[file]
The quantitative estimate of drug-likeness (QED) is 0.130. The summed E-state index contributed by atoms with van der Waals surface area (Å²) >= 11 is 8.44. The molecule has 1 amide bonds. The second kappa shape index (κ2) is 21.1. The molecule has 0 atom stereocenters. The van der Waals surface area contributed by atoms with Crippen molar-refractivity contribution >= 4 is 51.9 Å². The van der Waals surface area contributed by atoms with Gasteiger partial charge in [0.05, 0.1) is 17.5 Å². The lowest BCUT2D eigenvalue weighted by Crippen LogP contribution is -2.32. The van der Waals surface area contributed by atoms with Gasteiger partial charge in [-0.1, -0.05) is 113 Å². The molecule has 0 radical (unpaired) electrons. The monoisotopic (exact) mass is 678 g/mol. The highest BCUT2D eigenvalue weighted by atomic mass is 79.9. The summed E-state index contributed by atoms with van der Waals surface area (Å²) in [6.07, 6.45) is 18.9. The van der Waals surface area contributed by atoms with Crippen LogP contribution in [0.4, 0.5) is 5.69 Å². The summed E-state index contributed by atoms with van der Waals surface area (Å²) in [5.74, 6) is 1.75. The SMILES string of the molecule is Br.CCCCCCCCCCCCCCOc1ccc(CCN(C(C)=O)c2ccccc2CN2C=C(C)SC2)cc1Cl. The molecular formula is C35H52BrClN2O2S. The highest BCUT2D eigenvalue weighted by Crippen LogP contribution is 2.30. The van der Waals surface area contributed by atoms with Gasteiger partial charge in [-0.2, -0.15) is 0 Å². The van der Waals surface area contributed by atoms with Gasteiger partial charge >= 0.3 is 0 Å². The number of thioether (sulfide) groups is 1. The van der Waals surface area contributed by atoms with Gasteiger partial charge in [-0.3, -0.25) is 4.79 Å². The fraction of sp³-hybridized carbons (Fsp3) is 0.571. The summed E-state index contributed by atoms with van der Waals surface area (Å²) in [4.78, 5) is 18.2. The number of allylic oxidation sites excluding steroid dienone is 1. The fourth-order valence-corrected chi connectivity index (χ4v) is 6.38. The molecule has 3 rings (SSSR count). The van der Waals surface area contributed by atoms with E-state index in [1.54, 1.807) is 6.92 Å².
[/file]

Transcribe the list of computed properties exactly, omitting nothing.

The quantitative estimate of drug-likeness (QED) is 0.130. The summed E-state index contributed by atoms with van der Waals surface area (Å²) >= 11 is 8.44. The molecule has 1 amide bonds. The second kappa shape index (κ2) is 21.1. The molecule has 0 atom stereocenters. The van der Waals surface area contributed by atoms with Crippen molar-refractivity contribution >= 4 is 51.9 Å². The van der Waals surface area contributed by atoms with Gasteiger partial charge in [0.05, 0.1) is 17.5 Å². The lowest BCUT2D eigenvalue weighted by Crippen LogP contribution is -2.32. The van der Waals surface area contributed by atoms with Gasteiger partial charge in [-0.1, -0.05) is 113 Å². The molecule has 0 radical (unpaired) electrons. The monoisotopic (exact) mass is 678 g/mol. The highest BCUT2D eigenvalue weighted by atomic mass is 79.9. The summed E-state index contributed by atoms with van der Waals surface area (Å²) in [6.07, 6.45) is 18.9. The van der Waals surface area contributed by atoms with Crippen LogP contribution in [0.4, 0.5) is 5.69 Å². The summed E-state index contributed by atoms with van der Waals surface area (Å²) in [5.74, 6) is 1.75. The SMILES string of the molecule is Br.CCCCCCCCCCCCCCOc1ccc(CCN(C(C)=O)c2ccccc2CN2C=C(C)SC2)cc1Cl. The molecular formula is C35H52BrClN2O2S. The highest BCUT2D eigenvalue weighted by Crippen LogP contribution is 2.30. The van der Waals surface area contributed by atoms with Gasteiger partial charge in [-0.2, -0.15) is 0 Å². The van der Waals surface area contributed by atoms with Gasteiger partial charge >= 0.3 is 0 Å². The number of thioether (sulfide) groups is 1. The van der Waals surface area contributed by atoms with Gasteiger partial charge in [-0.3, -0.25) is 4.79 Å². The fraction of sp³-hybridized carbons (Fsp3) is 0.571. The summed E-state index contributed by atoms with van der Waals surface area (Å²) in [4.78, 5) is 18.2. The number of allylic oxidation sites excluding steroid dienone is 1. The fourth-order valence-corrected chi connectivity index (χ4v) is 6.38. The molecule has 3 rings (SSSR count). The van der Waals surface area contributed by atoms with E-state index in [1.54, 1.807) is 6.92 Å².